Corporate Diversity

Corporate DiversityIn an increasingly competitive marketplace businesses cannot afford to carry any additional weight that doesn’t help them to succeed. So how does having a diverse workforce further a company’s goals?

Diversity recruitment is one of the hottest topics in corporate America today. The latest census results firmly established that the ethnic make-up of the U.S. is changing at a rate faster than anyone has anticipated.

Corporate America is already aware of the changing demographics; in fact many corporate front-runners established diversity initiatives back in the mid-90s. More than a decade later, the bottom-line results have not been measured in dollars, but rather in the demographics of women and minority recruitment, retention, and supplier diversity.

Diversity advantages

A diverse workforce can provide tangible benefits to a company besides just fulfilling legal compliance and good faith efforts. In fact, as markets expand globally being able to understand and reach out to the individual needs of people from other cultures and regions will be paramount. A multicultural, talented, and trained employee base gives companies that key advantage.

  •  Adaptable – A work environment open to diversity remains flexible and favorable to employee innovation.
  •  Employee Retention – A workplace that emphasizes interest and concern for its employees as people first is able to attract a higher-quality workforce.
  •  Continuous Quality Improvement – An environment where employee talents are valued will help to continually improve quality.

Diversity in the workplace is profitable

A report on the economic imperative of managing diversity, that includes more than 70 pages of analysis, concluded simply: “Organizations which excel at leveraging diversity (including the hiring and advancement of women and nonwhite men into senior management jobs, and providing a climate conducive to contributions from people of diverse backgrounds) will experience better financial performance in the long run than organizations which are not effective in managing diversity.”

One of the many statistics used to bolster this finding was a study, by Covenant Investment Management, which rated the performance of the Standard and Poors 500 on a series of factors relating to the hiring and advancement of women and nonwhites.

The study found, the annualized return for the 100 companies which rated lowest in equal employment opportunities issues, average 7.9 percent, compared to 18.3 percent for the 100 companies that rated highest in their equal employment opportunities. “Thus, the stock market performance of the firms that were high performers on the glass ceiling-related goals was 2.5 times higher than that of the firms that invested little in glass ceiling-related issues.”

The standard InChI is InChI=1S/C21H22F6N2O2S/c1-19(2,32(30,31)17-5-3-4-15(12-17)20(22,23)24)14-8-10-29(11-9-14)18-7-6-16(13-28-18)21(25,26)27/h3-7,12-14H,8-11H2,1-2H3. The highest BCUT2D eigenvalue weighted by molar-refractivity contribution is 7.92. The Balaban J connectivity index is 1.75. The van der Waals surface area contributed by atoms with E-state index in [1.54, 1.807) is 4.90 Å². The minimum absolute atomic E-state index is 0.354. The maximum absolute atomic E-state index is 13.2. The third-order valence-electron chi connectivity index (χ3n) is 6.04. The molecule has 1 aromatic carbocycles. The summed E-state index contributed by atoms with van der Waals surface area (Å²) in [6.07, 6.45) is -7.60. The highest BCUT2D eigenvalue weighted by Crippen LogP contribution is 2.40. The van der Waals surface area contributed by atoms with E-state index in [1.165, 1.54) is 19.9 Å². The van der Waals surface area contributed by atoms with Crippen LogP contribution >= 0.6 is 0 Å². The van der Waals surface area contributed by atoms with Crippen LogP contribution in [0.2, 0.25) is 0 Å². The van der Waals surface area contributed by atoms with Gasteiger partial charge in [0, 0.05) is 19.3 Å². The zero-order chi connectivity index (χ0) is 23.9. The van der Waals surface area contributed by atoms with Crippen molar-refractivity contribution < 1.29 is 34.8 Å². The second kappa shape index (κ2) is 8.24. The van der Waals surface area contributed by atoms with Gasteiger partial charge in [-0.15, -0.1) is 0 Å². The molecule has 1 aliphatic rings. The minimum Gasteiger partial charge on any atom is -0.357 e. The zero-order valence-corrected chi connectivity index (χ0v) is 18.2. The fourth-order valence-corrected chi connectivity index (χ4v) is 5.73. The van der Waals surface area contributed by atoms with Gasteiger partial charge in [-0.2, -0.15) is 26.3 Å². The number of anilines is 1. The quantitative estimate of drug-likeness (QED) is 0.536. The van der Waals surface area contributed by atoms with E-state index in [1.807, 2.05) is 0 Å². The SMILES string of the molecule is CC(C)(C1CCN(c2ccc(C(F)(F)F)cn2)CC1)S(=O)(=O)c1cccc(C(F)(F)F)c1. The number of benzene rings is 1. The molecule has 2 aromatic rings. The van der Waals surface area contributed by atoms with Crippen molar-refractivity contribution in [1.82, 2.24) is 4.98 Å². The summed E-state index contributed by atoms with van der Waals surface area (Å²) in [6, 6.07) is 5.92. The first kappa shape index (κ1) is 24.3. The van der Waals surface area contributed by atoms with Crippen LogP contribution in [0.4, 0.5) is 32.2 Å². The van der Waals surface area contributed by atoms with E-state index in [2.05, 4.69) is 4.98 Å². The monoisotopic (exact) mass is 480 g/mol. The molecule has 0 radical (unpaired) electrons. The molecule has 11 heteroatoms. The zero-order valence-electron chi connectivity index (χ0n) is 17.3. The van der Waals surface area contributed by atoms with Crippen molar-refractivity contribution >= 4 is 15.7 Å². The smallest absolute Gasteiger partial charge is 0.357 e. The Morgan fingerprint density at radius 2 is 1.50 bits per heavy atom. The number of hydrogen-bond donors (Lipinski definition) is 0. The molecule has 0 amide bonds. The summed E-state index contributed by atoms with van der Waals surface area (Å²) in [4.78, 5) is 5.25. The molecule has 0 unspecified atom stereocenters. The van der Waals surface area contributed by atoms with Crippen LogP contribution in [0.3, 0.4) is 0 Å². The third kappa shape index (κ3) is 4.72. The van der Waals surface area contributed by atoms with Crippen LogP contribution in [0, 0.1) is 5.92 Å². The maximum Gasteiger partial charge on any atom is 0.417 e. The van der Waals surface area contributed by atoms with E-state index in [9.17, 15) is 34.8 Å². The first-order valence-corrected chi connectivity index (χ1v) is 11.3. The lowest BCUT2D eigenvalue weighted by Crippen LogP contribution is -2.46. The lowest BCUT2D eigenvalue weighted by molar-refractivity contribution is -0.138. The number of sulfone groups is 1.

In another report, Competitiveness Through Management of Diversity: Effects on Stock Price Valuation, found that firms that received Department of Labor awards for their success in implementing voluntary affirmative action policies are rewarded for their success with a boost in their share price within 10 days of the announcement.

Meanwhile, while big business can afford large-scale studies, what about small business? According to Dr. Edward E. Hubbard, author of Measuring Diversity Results and How to Calculate Diversity Return on Investment, while diversity performance can be challenging to measure because such things as creativity, work team productivity, and innovation cannot truly by measured in numbers, nevertheless the presence of diversity impacts individuals, teams, organizations, customer markets, and communities at large.

A Growing Consumer-base

According to the Society for Human Resource Management (SHRM):  Diversity initiatives can improve the quality of an organization’s workforce and be the catalyst for a better ROI in human capital.

  •  Customer bases are becoming more diverse than the workforce.
  • Minorities are the majority in six of the eight largest metropolitan areas of the U.S.
  •  The combined Black, Hispanic and Asian buying power is more than $750 billion.
  •  Women are the primary investors in more than half of the U.S. households.

The financial rewards of appealing to a more-diversified customer base are significant. Women purchase 70 to 80 percent of all products; African Americans spend nearly $500 billion each year on goods and services; and Hispanics are the fastest growing consumer groups in the United States. A reputation for fair treatment is one of the primary reasons women and minority consumers say they remain loyal to a company.

Diversity Equals ROI

The bottom line is that diversity is profitable especially in a society which by the year 2050 will be evenly split between whites and nonwhites.